1971 Chevy Nova Track Problems - Shop Talk

Making A Comeback
It's been a case of nightmares and fairy tales, but truth be told, we've been having a tough time this year on the 275 drag radials. Several years ago we teamed up with Artis Houston and dropped in our 598ci big-block into his ultra-clean '71 Nova. While it proved to be a serious learning curve, we eventually succeeded with a record-setting pass and a win at the '07 PSCA finals.

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Fast forward to today and it's been a rough year. During last year's off-season, we had a new 598ci bullet built by Jason Pettis of Pettis Performance in Hesperia, California-we have the complete engine build coming in the next few issues, so I can't give away the exact details just yet. However, I'll say that we're probably right up there as having one of the best horsepower mills with a conventional 24-degree cylinder head in the country! Yes, that's a strong statement, but we have the dyno and performance numbers to prove it.

Before I get too ahead of myself, our initial trip to the track with the new engine was impressive with consistent bottom 8-second runs. So far so good, but somewhere along the way, a few changes here and there completely altered everything and we were back to square one and starting from scratch all over again.

Through the remainder of the season, our performance started to improve and we were eventually creeping up on the tune-unfortunately, a stuck throttle at Famoso Raceway in Bakersfield, California, resulted in hitting the wall at well over 100 mph.

Thankfully, Artis walked away unscathed. Understandably upset, but he was safe and that's all that mattered. Of course we all thought the season was over, but we couldn't have been more wrong about that. The elusive 7-second pass with the new combo was right around the corner and we could all taste it.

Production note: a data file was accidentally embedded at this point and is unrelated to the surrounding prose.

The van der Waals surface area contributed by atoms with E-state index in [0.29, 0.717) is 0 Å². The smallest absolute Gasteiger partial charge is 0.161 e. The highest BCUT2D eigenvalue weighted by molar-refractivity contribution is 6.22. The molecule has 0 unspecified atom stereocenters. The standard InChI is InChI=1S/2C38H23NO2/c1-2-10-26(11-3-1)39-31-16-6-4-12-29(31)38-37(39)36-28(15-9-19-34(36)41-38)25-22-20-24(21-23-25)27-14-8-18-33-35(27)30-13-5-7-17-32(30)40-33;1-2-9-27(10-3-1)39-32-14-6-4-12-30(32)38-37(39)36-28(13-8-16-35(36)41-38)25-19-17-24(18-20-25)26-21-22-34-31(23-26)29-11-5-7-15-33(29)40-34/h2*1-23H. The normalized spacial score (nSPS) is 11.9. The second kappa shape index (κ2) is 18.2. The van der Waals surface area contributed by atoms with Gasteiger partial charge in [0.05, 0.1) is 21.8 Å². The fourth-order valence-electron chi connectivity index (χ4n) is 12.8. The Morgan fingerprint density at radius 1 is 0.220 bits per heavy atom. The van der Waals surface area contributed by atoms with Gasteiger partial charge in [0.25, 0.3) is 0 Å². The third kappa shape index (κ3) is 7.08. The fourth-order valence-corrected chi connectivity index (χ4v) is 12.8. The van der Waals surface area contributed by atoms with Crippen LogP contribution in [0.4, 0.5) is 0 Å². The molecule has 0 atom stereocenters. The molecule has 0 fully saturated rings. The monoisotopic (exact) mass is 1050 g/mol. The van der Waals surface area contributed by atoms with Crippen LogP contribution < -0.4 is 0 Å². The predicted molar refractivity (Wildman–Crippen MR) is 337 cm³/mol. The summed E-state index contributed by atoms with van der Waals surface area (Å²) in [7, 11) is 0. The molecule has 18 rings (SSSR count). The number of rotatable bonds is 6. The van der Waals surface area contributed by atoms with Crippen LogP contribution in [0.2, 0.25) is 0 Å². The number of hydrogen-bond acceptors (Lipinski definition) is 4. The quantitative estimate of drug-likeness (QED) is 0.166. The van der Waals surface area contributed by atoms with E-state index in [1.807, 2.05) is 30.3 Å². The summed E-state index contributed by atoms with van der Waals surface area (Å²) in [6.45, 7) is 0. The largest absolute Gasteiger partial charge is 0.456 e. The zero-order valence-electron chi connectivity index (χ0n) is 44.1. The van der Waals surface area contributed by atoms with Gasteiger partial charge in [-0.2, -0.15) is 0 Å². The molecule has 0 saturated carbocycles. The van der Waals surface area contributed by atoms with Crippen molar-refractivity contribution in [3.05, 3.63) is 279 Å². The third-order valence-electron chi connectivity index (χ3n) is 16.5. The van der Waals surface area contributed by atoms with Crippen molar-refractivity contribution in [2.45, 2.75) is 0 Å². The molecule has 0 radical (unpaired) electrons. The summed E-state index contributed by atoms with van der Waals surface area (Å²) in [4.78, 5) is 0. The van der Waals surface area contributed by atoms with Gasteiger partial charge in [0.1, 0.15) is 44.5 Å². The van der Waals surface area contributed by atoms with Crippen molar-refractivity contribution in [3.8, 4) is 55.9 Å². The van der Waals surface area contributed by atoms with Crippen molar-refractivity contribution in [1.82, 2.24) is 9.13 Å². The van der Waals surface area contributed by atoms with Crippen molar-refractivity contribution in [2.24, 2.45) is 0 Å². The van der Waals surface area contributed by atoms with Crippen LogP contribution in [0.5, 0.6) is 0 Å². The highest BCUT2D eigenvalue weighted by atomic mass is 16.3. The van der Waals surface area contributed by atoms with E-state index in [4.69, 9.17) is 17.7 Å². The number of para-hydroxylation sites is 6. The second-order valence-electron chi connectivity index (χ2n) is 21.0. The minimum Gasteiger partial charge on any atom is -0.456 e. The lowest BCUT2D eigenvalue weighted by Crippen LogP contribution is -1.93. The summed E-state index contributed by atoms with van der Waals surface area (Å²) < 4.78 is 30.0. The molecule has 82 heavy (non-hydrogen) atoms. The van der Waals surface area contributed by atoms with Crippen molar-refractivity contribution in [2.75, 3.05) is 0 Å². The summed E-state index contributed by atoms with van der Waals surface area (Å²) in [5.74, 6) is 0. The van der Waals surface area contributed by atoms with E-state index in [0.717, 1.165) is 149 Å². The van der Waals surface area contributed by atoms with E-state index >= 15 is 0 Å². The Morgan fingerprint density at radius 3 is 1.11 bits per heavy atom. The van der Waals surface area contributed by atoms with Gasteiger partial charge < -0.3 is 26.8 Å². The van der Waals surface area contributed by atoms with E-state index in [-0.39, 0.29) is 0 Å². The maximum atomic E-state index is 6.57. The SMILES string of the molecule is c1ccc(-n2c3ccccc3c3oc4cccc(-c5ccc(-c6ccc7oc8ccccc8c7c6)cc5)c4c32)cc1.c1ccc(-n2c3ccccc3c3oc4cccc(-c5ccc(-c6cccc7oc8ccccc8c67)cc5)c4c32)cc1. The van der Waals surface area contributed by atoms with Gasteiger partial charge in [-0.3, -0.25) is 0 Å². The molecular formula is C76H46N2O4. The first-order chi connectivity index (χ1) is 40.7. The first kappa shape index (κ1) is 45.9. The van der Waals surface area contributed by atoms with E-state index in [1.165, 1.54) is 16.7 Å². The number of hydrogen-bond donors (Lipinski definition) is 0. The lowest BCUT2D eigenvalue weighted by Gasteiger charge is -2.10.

The good news is that with a lot of support from family and friends, the '71 Nova was revived in a five short weeks, looking better than ever and even making it to the '09 Street Car Super Nationals in Las Vegas.

Props go to Luis Ceballos from Symbolic Collision Repair, Rick Snavely for welding in the new subframe, and Darin Boelman from Circuitz Custom Wiring. Last but not least, we can't thank our crew chief, Mike Saiki, enough. As the owner of Motivational Engineering in Carson, California, he literally closed his shop for two weeks and worked nonstop to get the Nova back together in full competition form.

All said and done, we finished this year by making it to the semifinals in a 15-car field, ran a string of 7s, and improved our prior 7.903 at 176 mph best with a 7.82 at 182.58 mph. You better believe a few eyes opened up that weekend, including mine. And for those of you wondering how to do something similar, all I can say is that it takes a crew of dedicated people to make it happen. And I mean everyone, including those who can make it to the race to be an extra hand to shuttling various components to get the car together. Along with those I've already mention, thanks also go to Dario Yancy, Brian Peterson, John Urgo, Rocco Acerrio, Joel Orme, and Mark Washington-2010 should be a good year and I'm already pumped for it.

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